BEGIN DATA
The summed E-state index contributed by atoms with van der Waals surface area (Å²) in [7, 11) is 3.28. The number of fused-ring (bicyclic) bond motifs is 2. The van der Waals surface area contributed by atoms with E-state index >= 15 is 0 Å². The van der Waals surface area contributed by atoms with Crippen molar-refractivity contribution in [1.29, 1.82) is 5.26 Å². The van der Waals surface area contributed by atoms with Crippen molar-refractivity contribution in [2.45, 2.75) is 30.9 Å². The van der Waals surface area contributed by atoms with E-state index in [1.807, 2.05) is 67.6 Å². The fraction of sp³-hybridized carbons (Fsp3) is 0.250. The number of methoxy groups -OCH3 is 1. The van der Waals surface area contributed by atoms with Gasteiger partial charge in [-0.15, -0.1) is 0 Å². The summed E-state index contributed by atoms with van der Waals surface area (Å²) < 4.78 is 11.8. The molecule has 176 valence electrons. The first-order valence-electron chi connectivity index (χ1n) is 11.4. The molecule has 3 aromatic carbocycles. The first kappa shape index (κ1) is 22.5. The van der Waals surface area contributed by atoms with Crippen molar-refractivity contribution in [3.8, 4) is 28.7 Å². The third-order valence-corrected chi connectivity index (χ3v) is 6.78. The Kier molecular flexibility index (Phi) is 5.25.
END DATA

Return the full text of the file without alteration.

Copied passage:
The summed E-state index contributed by atoms with van der Waals surface area (Å²) in [7, 11) is 3.28. The number of fused-ring (bicyclic) bond motifs is 2. The van der Waals surface area contributed by atoms with E-state index >= 15 is 0 Å². The van der Waals surface area contributed by atoms with Crippen molar-refractivity contribution in [1.29, 1.82) is 5.26 Å². The van der Waals surface area contributed by atoms with Crippen molar-refractivity contribution in [2.45, 2.75) is 30.9 Å². The van der Waals surface area contributed by atoms with E-state index in [1.807, 2.05) is 67.6 Å². The fraction of sp³-hybridized carbons (Fsp3) is 0.250. The number of methoxy groups -OCH3 is 1. The van der Waals surface area contributed by atoms with Gasteiger partial charge in [-0.15, -0.1) is 0 Å². The summed E-state index contributed by atoms with van der Waals surface area (Å²) < 4.78 is 11.8. The molecule has 176 valence electrons. The first-order valence-electron chi connectivity index (χ1n) is 11.4. The molecule has 3 aromatic carbocycles. The first kappa shape index (κ1) is 22.5. The van der Waals surface area contributed by atoms with Crippen molar-refractivity contribution in [3.8, 4) is 28.7 Å². The third-order valence-corrected chi connectivity index (χ3v) is 6.78. The Kier molecular flexibility index (Phi) is 5.25.